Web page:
Location: Soil Management ResearchTitle: Big agronomic data validates an oxymoron: Sustainable intensification under climate change
Submitted to: Meeting Abstract
Publication Type: Abstract Only
Publication Acceptance Date: 5/1/2018
Publication Date: N/A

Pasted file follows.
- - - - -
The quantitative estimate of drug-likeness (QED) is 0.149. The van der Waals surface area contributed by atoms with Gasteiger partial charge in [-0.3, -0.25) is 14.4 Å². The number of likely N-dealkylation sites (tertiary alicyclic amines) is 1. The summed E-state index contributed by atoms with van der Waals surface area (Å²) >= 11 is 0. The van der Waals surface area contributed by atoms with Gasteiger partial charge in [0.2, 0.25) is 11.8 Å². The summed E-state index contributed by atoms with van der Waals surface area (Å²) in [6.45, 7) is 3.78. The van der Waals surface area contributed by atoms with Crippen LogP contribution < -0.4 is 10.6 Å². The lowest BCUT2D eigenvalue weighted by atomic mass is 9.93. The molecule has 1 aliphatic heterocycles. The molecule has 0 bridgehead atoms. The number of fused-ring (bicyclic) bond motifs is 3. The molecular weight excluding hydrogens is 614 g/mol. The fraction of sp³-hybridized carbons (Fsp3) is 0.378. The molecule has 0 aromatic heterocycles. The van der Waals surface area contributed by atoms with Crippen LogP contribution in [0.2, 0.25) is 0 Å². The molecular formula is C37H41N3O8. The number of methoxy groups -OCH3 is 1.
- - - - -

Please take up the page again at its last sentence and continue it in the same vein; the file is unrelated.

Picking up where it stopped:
Technical Abstract: Crop science is increasingly embracing big data to reconcile the apparent rift between intensification of food production and sustainability of a steadily stressed production base. A strategy based on long-term agroecosystem research and modeling simulation of crops, crop rotations and cropping systems was advocated to generate big data that can address complex research and development questions regarding agroecosystems functionality (AF: biomass, grain yield and yield gap per crop, crop rotation and cropping system) and natural resources sustainability (NRS: carbon sequestration, soil erosion, drainage, runoff, and N-leakage) under four future climate change scenarios with increasing emissions (i.e., Representative Concentration Pathways; RCP 2.6, 4.5, 6.0 and 8.5) as described by the Intergovernmental Panel on Climate Change (IPCC). A calibrated and validated agricultural production systems simulator (APSIM), using long-term data on local weather, grain and forage crops and major and minor soil series, generated >100 GB of data on AF and NRS using 99-year of past (recorded) and future (generated) weather data under each of the IPCC climate change scenarios. Big data was mined for causation and for inter- and intra-relationships within and among components of AF and NRS. Yield gap (YG, relative to largest yield) and the probability of sustained delivery of agroecosystem services (pAES) relevant to AF and NRS, were estimated and presented in a multi-dimensional matrix to highlight paths to sustainable intensification under each climate change scenario, and for each crop, crop rotation and cropping system. A dynamic prediction profiler demonstrates how to select factor levels that can optimize each response variable (i.e., YG or pAES) based on realistic assumptions.